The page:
In Bosnia, A Treacherous Trek to Safety; Thousands Dodge Shelling on Long Walk from Serb-Captured Town

The Washington Post
October 31, 1992

TRAVNIK, Bosnia, Oct. 30 – Limping and bleeding, thousands of Muslims and Croats arrived here today after dodging Serb artillery fire as they fled on foot from a fallen city that they say is burning behind them.

The first escapees from Jajce, a former Bosnian government stronghold in central Bosnia-Hercegovina that has cracked under a brutal Serb siege, began straggling to safety here after crossing a 40-mile no man’s land strewn with bullets, misery and terror. U.N. officials here say they are just the first of 30,000 Jajce residents attempting to flee the Serb forces’ latest attempt at “ethnic cleansing.”

Caked in mud, many of the Bosnian refugees collapsed in a stupor of tears and exhaustion as they reached the security of a military checkpoint outside Bosnian-held Travnik. They were dazed and pale, and looked as though they had been fighting a war rather than fleeing one.

“I don’t know how long I have been walking. I don’t know where my wife is,” said Radovan Micko, an 80-year-old Croat whose face was smeared with blood from a welt on his forehead. He had stumbled many times on the rugged mountain tracks from Jajce, and his heavy steps seemed to come in slow motion. “I used to be a music teacher,” he said. “I had to leave my instruments in Jajce. I had a violin that was made in 1907.”

Micko left Jajce two days ago when the city began falling to the Serbs.

Like the other survivors, he could not stop to eat or sleep along the treacherous road, and by the time he reached safety, all that was left of his life was contained in a mud-splattered briefcase that he gripped with a blistered hand. His wife’s handbag was draped around one of his stooped shoulders.

Micko’s plight is a snapshot of the drama being played out in the hills of Bosnia tonight as yet another humanitarian nightmare unfolds in this war-torn region.

U.N. relief officials here say 5,000 Muslims and Croats fleeing Jajce are trapped about eight miles from Travnik, pinned down by Serb mortar and sniper fire.

As many as 30,000 more are winding their way to the bottleneck in a miles-long escape column.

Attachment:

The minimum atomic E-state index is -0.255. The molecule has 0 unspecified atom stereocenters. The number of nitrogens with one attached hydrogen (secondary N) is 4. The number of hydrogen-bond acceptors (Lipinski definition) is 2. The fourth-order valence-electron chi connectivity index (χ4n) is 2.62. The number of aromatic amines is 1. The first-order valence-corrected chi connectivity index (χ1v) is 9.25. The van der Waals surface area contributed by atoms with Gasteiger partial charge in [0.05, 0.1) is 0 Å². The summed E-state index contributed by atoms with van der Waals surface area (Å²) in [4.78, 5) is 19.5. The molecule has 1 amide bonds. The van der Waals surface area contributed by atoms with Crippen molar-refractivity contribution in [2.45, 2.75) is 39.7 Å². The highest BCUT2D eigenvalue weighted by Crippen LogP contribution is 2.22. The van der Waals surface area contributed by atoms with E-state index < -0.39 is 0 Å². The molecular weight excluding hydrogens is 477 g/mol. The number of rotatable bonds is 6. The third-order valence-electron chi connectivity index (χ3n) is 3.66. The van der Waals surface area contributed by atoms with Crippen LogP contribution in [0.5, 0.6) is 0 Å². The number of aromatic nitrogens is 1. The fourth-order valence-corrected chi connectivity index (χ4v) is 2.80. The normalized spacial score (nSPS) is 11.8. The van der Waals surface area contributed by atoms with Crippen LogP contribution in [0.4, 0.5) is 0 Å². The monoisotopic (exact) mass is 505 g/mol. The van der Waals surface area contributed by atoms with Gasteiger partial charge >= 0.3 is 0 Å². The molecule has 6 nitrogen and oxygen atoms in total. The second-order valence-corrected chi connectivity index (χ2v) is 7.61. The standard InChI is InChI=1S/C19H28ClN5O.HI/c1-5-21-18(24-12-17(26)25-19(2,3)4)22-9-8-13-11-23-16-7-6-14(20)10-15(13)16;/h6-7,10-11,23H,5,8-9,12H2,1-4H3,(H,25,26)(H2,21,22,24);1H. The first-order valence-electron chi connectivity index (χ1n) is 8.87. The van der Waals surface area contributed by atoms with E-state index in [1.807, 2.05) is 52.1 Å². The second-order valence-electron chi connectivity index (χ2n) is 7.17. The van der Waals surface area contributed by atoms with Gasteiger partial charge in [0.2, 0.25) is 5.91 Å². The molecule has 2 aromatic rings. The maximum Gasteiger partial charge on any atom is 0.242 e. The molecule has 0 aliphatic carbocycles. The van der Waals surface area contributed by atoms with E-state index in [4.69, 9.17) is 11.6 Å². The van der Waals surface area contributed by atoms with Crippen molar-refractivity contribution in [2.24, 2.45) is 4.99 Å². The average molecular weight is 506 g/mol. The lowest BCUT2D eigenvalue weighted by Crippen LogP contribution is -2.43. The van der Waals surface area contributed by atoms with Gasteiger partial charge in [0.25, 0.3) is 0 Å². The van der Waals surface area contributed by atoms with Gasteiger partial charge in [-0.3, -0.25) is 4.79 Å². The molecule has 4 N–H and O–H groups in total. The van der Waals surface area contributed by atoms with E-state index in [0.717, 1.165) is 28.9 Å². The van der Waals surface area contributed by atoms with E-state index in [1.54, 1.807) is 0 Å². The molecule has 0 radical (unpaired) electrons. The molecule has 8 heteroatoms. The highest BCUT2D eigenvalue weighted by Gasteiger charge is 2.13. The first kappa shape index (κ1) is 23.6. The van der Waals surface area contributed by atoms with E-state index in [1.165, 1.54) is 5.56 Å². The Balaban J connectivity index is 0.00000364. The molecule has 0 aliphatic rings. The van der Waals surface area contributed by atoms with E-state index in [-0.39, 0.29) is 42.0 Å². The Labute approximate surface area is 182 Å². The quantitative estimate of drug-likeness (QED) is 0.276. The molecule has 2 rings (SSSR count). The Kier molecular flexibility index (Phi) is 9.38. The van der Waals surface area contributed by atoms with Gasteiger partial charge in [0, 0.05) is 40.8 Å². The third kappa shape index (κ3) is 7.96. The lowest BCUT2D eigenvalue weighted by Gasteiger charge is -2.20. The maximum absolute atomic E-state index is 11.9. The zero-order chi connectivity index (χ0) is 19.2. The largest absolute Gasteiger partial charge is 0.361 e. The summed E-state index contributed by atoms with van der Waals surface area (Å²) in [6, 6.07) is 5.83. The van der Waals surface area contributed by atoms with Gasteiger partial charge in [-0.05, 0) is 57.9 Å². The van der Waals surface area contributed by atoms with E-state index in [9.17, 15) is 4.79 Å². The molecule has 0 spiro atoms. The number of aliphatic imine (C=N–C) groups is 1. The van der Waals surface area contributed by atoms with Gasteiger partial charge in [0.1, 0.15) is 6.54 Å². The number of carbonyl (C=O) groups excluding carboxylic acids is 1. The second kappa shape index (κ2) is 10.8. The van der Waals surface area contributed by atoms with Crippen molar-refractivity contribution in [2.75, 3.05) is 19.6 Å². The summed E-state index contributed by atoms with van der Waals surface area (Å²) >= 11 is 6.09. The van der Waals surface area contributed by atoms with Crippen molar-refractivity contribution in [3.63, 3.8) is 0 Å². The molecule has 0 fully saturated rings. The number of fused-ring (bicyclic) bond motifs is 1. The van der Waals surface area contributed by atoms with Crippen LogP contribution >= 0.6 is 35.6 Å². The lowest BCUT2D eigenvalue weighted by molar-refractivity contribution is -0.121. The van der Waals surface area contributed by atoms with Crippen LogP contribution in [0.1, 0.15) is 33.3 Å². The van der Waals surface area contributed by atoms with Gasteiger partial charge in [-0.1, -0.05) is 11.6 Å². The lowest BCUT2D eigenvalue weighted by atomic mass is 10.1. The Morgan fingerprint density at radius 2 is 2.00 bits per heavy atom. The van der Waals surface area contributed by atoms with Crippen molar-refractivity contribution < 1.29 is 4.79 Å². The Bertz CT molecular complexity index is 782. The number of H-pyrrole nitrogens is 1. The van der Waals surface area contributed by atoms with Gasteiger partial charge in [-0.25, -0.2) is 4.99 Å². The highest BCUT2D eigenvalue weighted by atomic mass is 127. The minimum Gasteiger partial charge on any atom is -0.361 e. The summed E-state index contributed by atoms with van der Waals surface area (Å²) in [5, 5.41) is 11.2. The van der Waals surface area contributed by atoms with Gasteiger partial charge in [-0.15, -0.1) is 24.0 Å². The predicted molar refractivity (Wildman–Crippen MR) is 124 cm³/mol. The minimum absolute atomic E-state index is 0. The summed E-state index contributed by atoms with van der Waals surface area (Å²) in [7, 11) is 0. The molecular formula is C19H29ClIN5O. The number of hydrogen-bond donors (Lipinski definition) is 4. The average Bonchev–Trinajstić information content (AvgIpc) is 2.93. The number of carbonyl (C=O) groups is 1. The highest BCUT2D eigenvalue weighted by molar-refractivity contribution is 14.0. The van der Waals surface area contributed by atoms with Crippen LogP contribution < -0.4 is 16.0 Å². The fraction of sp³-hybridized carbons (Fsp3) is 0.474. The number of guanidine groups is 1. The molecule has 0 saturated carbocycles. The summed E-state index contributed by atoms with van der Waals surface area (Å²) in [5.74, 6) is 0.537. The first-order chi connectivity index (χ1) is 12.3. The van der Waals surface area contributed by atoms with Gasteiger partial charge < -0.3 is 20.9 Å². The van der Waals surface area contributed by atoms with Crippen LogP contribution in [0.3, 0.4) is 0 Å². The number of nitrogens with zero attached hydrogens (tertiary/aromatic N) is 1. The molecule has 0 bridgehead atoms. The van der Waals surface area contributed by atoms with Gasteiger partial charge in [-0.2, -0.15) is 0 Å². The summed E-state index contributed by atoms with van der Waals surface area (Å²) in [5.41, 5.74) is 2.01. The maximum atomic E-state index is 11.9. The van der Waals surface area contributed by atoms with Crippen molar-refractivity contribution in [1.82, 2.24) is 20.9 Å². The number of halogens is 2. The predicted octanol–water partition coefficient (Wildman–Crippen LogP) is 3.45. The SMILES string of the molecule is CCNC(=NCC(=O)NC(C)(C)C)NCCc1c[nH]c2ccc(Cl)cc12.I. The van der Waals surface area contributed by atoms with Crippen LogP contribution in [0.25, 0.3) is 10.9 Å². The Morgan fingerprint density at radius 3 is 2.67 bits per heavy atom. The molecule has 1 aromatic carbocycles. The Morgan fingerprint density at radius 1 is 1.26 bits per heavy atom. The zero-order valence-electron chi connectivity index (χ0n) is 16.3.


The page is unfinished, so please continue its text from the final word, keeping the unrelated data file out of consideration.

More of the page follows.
The Jajce refugees said that for two days they dodged bullets and mortar shells from Serb gunners in the hills surrounding their escape route.

The gunfire forced the refugees to dive to the ground, hide in the bushes or simply run for their lives.

The exodus comes at the end of another successful Serb siege that relied on constant shelling of civilian targets from impregnable hillside positions.

The refugees said they had lived for the past several months in bomb shelters, venturing outside only for food.

Often, however, they did not eat because going into the open was too dangerous.

The conquest of Jajce is another example of the violent, two-sided policy pursued by the Bosnian Serb leadership.

At the peace conference on Bosnia held in London in August, Bosnian Serb leader Radovan Karadzic promised, in writing, to silence the guns around four besieged cities, including Jajce.

That promise has not been honored.

The capture of Jajce, which had a pre-siege population of 20,000, is of major importance to the Serbs because they now control its hydroelectric dam, giving them a crucial power supply for their conquered territory.

Jajce also carries symbolic importance: It is the place where, during World War II, the federation of Yugoslavia was proclaimed by its Communist founders.

Helena Svirac was not thinking of history as she finished her 48-hour trek today. She is just 27 years old, but the journey was hard on her because she is seven months pregnant.

“Jajce is burning,” she whispered, slouching next to her mother and brother. “We were running away and crying and trying to stay together. Everyone had only one bag apiece, but even that was too much for some people. They had to leave it along the road.”

Ibrahim Berber, 57, hobbled to the military checkpoint about midday. A tired young girl was perched on his shoulders.

“I left Jajce two nights ago at 1 a.m.,” he said. “I walked all day and night carrying this child. It is her second birthday today. She is my son’s child. My son was killed on Sunday.” He broke into tears.

The final stretch of no man’s land passes through an attractive village called Turbe, winding past its mosque and then following a line of plum trees. The thud of Serb howitzers echoes through the surrounding hillsides, which are aflame with golden autumn colors.

The sad influx of Croats and Muslims includes militiamen with their heads hung low. Many of them are bandaged, with blood seeping through the soiled rags binding their hands, legs or head.

Soldiers and civilians alike are sharing similar feelings of betrayal — by their generals, by their political leaders and by the outside world, which they say has not intervened to stop the Serbs from continuing their war of aggression in Bosnia. The Jajce survivors say they have lost hope.

“All these United Nations people just drive around in their nice cars and watch, without doing anything,” said Robert Mesic, a soldier. “Please tell the world that if it won’t do anything for us, then just leave us alone and let us die in peace.”

Author: Peter Maass

I was born and raised in Los Angeles. In 1983, after graduating from the University of California at Berkeley, I went to Brussels as a copy editor for The Wall Street Journal/Europe. I left the Journal in 1985 to write for The New York Times and The International Herald Tribune, covering NATO and the European Union. In 1987 I moved to Seoul, South Korea, where I wrote primarily for The Washington Post. After three years in Asia I moved to Budapest to cover Eastern Europe and the Balkans. I spent most of 1992 and 1993 covering the war in Bosnia for the Post.